Trapped US explorer thanks authorities for saving his life in emotional video from Turkish cave

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ISTANBUL (AP) — In his first emotional video deep down a Turkish cave, a trapped U.S. explorer has thanked authorities for saving his life. “I was very close to the edge,” said Mark Dickey in the video dated Sept. 6 that was made available to The Associated Press by Turkish authorities on Thursday. Rescue experts from across Europe have converged on the cave in southern Turkey to save Dickey who became trapped around 1,000 meters (3,000 feet) below the surface after suffering stomach bleeding.

THIS IS A BREAKING NEWS UPDATE. AP’s earlier story follows below.

ISTANBUL (AP) — Rescue experts from across Europe converged on a cave in Turkey on Thursday, launching an operation to save an American researcher who became trapped around 1,000 meters (3,000 feet) below the surface after suffering gastrointestinal bleeding.

Experienced caver Mark Dickey, 40, suddenly became ill during an expedition in the Morca cave in southern Turkey’s Taurus Mountains, the European Association of Cave Rescuers said.

Dickey, who had been bleeding and losing fluid from his stomach, is doing better, has stopped vomiting and has eaten for the first time in days, according to a New Jersey-based cave rescue group he’s affiliated with. It’s unclear what caused his medical issue.

The New Jersey Initial Response Team said Dickey is “very sick” and is located about 1,000 meters below the surface. The rescue will require many teams and constant medical care, the group said.

Communication with Dickey takes about five to seven hours and is carried out by runners, who go from Dickey to the camp below the surface where wire communications to talk to the surface have been set up.

The New Jersey group says the cave is cold — about 4-6 C (39-42 F).

Dinko Novosel, a Croatian cave rescuer who is head of the European Association of Cave Rescuers, said it will be a challenge to successfully rescue Dickey.

“This is very complex cave rescue operation,” Novosel said. “Until now, there is no case in the world where we had a bigger cave rescue operation.”

The operation to bring him up from the depths involves rescue teams from Bulgaria, Croatia, Hungary, Italy, Poland and Turkey.

Dickey experienced the gastrointestinal bleeding during his descent into the cave and he’s unable to hoist himself out on his own, the European Cave Rescue Association said on its website.

The group described Dickey as “a highly trained caver and a cave rescuer himself” who is well known as a cave researcher, or speleologist, from his participation in many international expeditions. He is secretary of the association’s medical committee.

Experts say the rescue operation could take days or even weeks depending on conditions.

Dickey was on an expedition mapping the 1,276-meter (4,186-feet) deep Morca cave system for the Anatolian Speleology Group Association (ASPEG) when he ran into trouble about 1,000 meters down, according to Yusuf Ogrenecek of the Speleological Federation of Turkey.

Ogrenecek told The Associated Press later Thursday that Dickey’s condition had stabilized and was improving. He said the American was in “good spirits” and doctors would decide if Dickey can leave the cave on a stretcher or under his own power.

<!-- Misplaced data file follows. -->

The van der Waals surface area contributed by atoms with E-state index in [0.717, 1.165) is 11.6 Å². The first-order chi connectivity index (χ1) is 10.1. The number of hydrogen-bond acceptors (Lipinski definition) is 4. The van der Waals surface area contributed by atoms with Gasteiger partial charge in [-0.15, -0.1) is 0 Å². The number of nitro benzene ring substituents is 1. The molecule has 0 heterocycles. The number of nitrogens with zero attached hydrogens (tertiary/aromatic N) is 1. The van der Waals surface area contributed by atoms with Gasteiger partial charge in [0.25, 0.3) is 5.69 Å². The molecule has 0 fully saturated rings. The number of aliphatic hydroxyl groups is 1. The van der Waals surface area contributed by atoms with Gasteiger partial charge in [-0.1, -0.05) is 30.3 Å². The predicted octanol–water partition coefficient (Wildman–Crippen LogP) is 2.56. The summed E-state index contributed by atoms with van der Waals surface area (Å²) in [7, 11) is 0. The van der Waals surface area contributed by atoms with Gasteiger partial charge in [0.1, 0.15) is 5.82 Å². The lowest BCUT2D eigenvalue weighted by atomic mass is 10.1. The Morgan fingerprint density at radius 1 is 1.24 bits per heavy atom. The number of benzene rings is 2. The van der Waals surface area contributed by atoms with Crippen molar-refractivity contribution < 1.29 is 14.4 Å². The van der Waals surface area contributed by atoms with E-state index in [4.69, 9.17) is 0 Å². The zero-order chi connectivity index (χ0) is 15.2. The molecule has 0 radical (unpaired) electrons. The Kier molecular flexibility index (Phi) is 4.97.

Turkish disaster relief agency AFAD and rescue team UMKE are working with Turkish and international cavers on a plan to hoist Dickey out of the cave system, the rescue association said.

The rescue effort currently involves more than 170 people, including doctors, paramedics who are tending to Dickey and experienced cavers, Ogrenecek said, adding that the rescue operation could take up to two to three weeks.

A team of rescuers from Italy’s National Alpine and Speleological Rescue Team will be flying to Turkey on Thursday night. A total of around 50 rescuers will be at the entrance of the cave early Friday ready to participate in the operation directed by Turkish authorities.

Marton Kovacs of the Hungarian Cave Rescue Service said that the cave is being prepared for his safe extraction. Narrow passages are being widened to accommodate a stretcher, and the danger of falling rocks is also being addressed.

The rescue teams hope that the extraction can begin on Saturday or Sunday. Kovacs said that lifting Dickey will likely take several days, and that several bivouac points are being prepared along the way so that Dickey and rescue teams can rest.

The cave has been divided into several sections, with each country’s rescue team being responsible for one section.

The Hungarian Cave Rescue Service, made up of volunteer rescuers, was the first to arrive at Dickey’s location and provided emergency blood transfusions to stabilize his condition. An additional Hungarian team of 15-20 rescuers will leave Hungary on Thursday evening on a military plane provided by the government and arrive at the rescue site on Friday morning, Kovacs said.

Six mountain rescuers, including two medics, have left for Antalya to help in the rescue operation, Jerzy Siodlak, the head of Poland’s mountain rescue service, GOPR, said Wednesday on Radio RMF24.

Thirteen other rescuers from southern Poland are also ready to join the rescue operation, GOPR authorities said. Siodlak noted the operation will be a challenging one given the condition of the American and the need to keep him medically fit for the rescue operation in difficult conditions.

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Mike Catalini in Trenton, New Jersey, Darko Bandic in Zagreb, Croatia, Justin Spike in Budapest, Hungary, Aritz Parra in Madrid, Monika Scislowska in Warsaw, Poland, and Patricia Thomas in Rome, contributed to this report.

Robert Badendieck, The Associated Press







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